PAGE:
It was developed by the UK's South London University researchers along with the City of London Police. It uses a new application of deoxyribonucleic acid (DNA) technology pioneered by Forensic Science Services – a Home Office agency – to recover almost invisible samples left at a crime scene for examination.
The research team from South Bank University – led by senior lecturer in forensic science Dr Nicholas Lemos, who instigated the project idea – worked closely with institutions in the City of London, the capital's international financial centre, and its area police after a series of multimillion-pound computer equipment thefts. An investigation was conducted in offices where such thefts had occurred and the evidence gathered was positively identified and checked against the national DNA database.
Members of the research team observed a strict protocol designed to avoid any contamination by wearing protective clothing from head to toe while working at crime scenes in offices. They swabbed the surrounding area with cotton buds to recover samples invisible to the naked eye. During the investigation, minute traces left on computers and nearby may include skin brushing against a surface or from a few cells deposited through speaking and breathing. These can be positively identified and checked against the DNA database.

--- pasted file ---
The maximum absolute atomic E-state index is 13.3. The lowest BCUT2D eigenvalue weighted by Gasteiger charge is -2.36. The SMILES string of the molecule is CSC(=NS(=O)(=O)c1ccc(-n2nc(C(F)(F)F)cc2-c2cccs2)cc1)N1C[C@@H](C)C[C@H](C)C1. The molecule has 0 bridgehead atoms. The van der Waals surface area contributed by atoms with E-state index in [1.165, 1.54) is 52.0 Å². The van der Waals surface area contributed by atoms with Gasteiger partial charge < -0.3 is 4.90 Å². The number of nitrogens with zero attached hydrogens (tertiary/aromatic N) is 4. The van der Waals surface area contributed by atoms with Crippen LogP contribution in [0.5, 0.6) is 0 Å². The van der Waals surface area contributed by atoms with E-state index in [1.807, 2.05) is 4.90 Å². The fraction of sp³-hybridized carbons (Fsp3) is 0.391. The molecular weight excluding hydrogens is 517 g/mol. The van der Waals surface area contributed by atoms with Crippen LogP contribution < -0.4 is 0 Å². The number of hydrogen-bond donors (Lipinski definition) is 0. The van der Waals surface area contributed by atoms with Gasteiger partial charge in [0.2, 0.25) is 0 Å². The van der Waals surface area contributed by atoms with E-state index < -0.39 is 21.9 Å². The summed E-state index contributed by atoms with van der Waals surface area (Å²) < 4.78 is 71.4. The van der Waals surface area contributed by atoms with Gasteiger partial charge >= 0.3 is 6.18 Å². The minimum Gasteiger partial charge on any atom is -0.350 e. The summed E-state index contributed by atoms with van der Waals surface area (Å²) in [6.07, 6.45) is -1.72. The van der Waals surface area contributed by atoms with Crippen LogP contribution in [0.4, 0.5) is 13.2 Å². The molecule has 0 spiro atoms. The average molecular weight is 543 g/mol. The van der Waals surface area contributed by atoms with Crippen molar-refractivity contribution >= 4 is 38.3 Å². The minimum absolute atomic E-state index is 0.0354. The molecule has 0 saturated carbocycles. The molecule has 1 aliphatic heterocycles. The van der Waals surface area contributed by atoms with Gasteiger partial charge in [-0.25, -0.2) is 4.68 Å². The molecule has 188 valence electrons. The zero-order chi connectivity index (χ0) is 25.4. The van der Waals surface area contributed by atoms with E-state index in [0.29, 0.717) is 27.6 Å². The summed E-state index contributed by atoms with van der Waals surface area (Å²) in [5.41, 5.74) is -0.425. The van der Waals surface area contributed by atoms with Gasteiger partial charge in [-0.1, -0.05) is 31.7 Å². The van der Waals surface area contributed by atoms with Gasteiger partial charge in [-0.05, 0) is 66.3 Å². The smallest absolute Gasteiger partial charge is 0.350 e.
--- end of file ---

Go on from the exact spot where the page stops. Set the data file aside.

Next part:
When the test samples were submitted to the Forensic Science Services and analysed, profiles identifying the DNA donor were successfully obtained from 50% of the cases. This was significantly higher than previously-obtained success rates of about 30%.
The discovery has sent a strong warning to computer thieves that the days of stealing equipment worth millions of pounds without detection and prosecution are about to end.
Secure Data transmission with 'KryptoCard'
The 'KryptoCard' represents a small and fast energy-saving hardware encryption solution to secure information against unauthorised access. Based on the same technique, the 'KryptoBox' can be integrated even into existing computer networks.
Modern and powerful encryption processes protect company data and confidential information exchanged over the Internet from unauthorised access by third parties. The KryptoCard – a hardware encryption device the size of a credit card – has now been presented by the German Institute for Microelectronic Circuits and Systems – IMS in Dresden.
Extremely powerful mathematical algorithms are used today to encrypt important data. They convert a text or other sequence of characters into an apparently random sequence of numbers and letters, which are meaningless. Only authorised recipients, equipped with the appropriate electronic decryption key, are able to reconstruct the original information – a principle similar to encoded broadcasts on Pay-TV. A process now in common use is the synchronous Data Encryption Standard, where synchronous in this case means that one and the same key is used for encryption and decryption. The new hardware solution developed by the researchers at the IMS is based on this standard. In contrast to software-based solutions, the KryptoCard can also be used in microsystems or laptops which have insufficient room or power for high-performance universal processors. The new hardware solution, a personal computer memory card, is the size of a credit card and about 5 mm thick.